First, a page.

Sunday, April 19, 2009

Alec Empire Vs. Elvis Presley

Empire recorded vs. Elvis in 1998 after returning home to Berlin from a tour of the United States with his band Atari Teenage Riot. As a method of escape from the digital hardcore sound he became interested in Elvis, watching all of his movies. Inspired, he collected two hours worth of samples and mixed them in his own particular style, the result of which caused his girlfriend at the time to leave him.

Originally intended for release on his DHR Limited label, Empire ran into problems when attempting to release the album as the Elvis samples were used without permission from the Presley Foundation. Concerned at the prospect of legal action Empire decided not to releasevs. Elvis on DHR, and instead pressed a few copies for friends and DJs. In a record store in New York in 1999, Empire to his surprise discovered a vinyl copy of the recording that had been pressed by El Turco Loco ("The Mad Turk"), an obscure label owned by formerMatador Records artist Khan.

The album is long out of print, but copies have occasionally been sold on eBay, as well as exchanged in MP3 format on p2p networks. Since the release is a bootleg, the tracklisting of the recording seems to in the incorrect order (ie the song "Last Message From The Soul" seems to be a introduction track) and back cover claims to be "recorded in the highest quality" but the sound is very poor.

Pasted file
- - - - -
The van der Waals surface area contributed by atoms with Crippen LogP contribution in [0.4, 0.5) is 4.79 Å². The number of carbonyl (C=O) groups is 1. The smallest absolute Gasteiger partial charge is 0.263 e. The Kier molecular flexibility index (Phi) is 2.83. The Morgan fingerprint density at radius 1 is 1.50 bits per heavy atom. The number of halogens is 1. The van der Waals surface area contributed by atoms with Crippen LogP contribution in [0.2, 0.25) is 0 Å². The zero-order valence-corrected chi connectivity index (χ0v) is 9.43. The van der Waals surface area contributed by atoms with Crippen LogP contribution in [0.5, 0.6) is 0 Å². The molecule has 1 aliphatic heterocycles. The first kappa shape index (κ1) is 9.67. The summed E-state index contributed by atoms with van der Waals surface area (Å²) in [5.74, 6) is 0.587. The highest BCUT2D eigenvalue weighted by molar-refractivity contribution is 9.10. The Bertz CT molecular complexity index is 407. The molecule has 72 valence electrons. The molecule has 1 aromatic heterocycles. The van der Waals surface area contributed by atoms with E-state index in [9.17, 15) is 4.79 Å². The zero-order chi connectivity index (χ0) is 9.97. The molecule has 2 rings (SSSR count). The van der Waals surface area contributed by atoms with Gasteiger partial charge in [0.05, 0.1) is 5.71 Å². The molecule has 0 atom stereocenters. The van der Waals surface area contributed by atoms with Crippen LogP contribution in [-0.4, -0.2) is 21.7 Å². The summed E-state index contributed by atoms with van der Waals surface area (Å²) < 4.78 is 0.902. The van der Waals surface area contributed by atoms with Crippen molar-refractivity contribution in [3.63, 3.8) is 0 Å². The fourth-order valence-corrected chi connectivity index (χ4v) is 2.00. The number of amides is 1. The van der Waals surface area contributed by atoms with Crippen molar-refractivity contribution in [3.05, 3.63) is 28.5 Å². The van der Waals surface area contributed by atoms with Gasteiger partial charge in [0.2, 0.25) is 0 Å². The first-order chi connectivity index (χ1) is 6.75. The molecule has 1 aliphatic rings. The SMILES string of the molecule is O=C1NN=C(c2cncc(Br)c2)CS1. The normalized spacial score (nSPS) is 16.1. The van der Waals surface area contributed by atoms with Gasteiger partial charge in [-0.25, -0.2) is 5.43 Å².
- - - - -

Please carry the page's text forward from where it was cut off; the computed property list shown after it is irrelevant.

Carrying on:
The album has been made available for purchase as a digital download in the Hellish Vortex Online Shop.

A video was made for the track "You Ain't Nothing" by Empire's friend and collaborator Philipp "Virus" Reichenheim.

From NME: "...for 'AE Vs EP' is not only the biggest compliment Empire could pay Elvis, it's also the best Alec Empire-produced album for some time: experimental, totally punk and peppered with black humour. Possibly because there was no overbearing ATR agenda involved - he did it for himself and, hey, if anyone else likes it, how on earth did they get a copy? - Empire has taken the opportunity to go completely loco, smashing Elvis into fragments on 'Jailhouse Cock Rocks The Most' and 'You Ain't Nothing' and filling the gaps with super-trashed drill'n'bass and mangled electronica. Well come on now, what did you expect? Ironically, what raises this record above postmodern novelty status is that it actually sounds like an updated, crudely remastered Elvis album; however hard Empire tries to destroy and distort The Voice, it remains the one stable reference. Hence when AE drags EP through Hell backwards during 'He's Dead, That's The Way It Is', Elvis is still the epitome of cool".

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